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St. James-Santee Episcopal Church — McClellanville, South Carolina


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St. James-Santee Episcopal Church

The St. James-Santee Episcopal Church in McClellanville was built in 1890 as a chapel-of-ease for the Wambaw Church within the St. James-Santee Parish. The parish was established in 1706 by the Church of England and served French Huguenots who had arrived in 1687 – two years after the revocation of the Edict of Nantes – to escape persecution for their Protestant beliefs. It was the first parish to be established outside of Charleston, and the area was called the French Santee.

St. James Santee McClellanville

Rudy Lutge of Charleston, 2018 © Do Not Use Without Written Consent

The French immigrants wished to establish a community on the river bluff and found the soil along the Santee River to be ideal for planting rice. Many of the settlers flourished by growing of the cash crop. These Huguenots, enjoying their prosperous new world along the Santee, may have joined the Anglican parish system for several reasons.

St. James Church McClellanville

Kathie Lee of Hollywood, 2016 © Do Not Use Without Written Consent

The Church of England became the official church of the colonies in 1704, and the Church Act of 1706 established parishes as administrative, political bodies. Parish status had to be granted by the Church of England, and obtaining parish status ensured members a minister whose salary was supplied by the Anglican Church. Belonging to a parish also afforded political opportunities within the parish system, as parishes had voting rights.

Saint James-Santee Episcopal Church

Norma Armstrong of Charleston, 2015 © Do Not Use Without Written Consent

Many French settlers eventually intermarried with English families, and assimilation to the Anglican way of life became inevitable. Because the worship services of the Huguenots and the Church of England were similar, many French settlers did not object to Anglican services, particularly when the French were permitted to worship in their native language.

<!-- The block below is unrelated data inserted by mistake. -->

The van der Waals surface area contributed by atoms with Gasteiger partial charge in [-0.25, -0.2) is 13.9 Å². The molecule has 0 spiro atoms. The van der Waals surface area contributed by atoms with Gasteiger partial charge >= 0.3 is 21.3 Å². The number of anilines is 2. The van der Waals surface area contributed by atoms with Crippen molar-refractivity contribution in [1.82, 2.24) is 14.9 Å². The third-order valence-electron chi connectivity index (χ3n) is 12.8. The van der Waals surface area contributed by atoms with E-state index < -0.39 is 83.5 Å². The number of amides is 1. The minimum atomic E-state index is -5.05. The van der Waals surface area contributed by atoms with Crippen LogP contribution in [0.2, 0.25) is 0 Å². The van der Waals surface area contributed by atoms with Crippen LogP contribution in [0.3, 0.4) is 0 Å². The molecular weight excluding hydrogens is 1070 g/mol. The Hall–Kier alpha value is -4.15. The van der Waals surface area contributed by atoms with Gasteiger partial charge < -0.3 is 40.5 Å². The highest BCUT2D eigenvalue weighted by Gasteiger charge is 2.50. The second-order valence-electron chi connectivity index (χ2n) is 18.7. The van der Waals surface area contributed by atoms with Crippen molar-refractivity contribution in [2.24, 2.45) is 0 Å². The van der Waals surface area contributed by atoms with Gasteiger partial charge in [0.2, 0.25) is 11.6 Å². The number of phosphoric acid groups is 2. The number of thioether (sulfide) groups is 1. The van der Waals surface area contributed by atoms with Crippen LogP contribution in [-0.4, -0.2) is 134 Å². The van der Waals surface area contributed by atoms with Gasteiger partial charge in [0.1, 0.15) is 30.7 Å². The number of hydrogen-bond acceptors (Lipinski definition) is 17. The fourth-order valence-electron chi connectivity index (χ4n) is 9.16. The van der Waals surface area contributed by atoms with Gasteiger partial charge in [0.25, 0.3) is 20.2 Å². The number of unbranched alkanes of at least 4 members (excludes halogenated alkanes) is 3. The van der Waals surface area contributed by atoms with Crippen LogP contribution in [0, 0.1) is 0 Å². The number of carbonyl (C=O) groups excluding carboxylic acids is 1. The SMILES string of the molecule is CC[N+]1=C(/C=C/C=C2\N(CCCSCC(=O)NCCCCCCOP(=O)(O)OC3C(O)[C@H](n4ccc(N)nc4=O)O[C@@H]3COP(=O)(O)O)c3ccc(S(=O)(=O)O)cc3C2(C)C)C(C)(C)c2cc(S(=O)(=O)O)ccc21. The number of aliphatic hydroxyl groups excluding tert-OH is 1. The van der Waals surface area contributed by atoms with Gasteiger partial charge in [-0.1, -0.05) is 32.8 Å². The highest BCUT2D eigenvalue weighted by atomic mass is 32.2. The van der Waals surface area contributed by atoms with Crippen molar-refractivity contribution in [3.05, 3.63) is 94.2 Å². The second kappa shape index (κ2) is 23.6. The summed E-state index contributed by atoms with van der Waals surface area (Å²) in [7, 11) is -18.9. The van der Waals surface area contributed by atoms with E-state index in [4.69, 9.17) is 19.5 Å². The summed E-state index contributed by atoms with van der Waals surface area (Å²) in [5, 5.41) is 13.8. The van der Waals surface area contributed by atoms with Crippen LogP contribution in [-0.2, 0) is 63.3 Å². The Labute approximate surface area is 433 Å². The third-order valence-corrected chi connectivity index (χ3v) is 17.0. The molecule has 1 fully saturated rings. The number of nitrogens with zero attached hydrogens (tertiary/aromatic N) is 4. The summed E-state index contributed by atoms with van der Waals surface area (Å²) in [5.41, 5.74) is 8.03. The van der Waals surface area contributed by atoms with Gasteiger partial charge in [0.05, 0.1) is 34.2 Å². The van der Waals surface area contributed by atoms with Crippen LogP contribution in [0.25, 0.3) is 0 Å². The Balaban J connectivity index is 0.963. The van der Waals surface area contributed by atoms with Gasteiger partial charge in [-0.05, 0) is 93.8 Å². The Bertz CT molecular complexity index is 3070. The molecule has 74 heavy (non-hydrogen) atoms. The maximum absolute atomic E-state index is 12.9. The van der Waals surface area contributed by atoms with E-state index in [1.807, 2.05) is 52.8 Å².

Saint James Santee Interior

Brandon Coffey of Charleston, 2014 © Do Not Use Without Written Consent

This chapel was the sixth church built within the St. James-Santee Parish and became the primary church after the Civil War, when rice plantations along the Santee, which depended upon slave labor, were abandoned and former planters moved to more central locations such as McClellanville. The church is framed with native longleaf pine and cypress. The roof and exterior sidewalls are covered with black cypress shingles which were individually shaped with a handsaw.

St. James Santee McClellanvillle

Rudy Lutge of Charleston, 2018 © Do Not Use Without Written Consent

St. James-Santee Episcopal Church is listed in the National Register as part of the McClellanville Historic District:

The McClellanville Historic District contains a collection of approximately 105 residential, commercial, religious and educational properties dating from ca. 1860 to ca. 1935. This collection is architecturally significant as an illustration of the founding of a pineland resort village and its development into a small but stable year-round commercial fishing village. McClellanville begin in the late 1850s as a summer retreat for St. James Santee and Georgetown planters.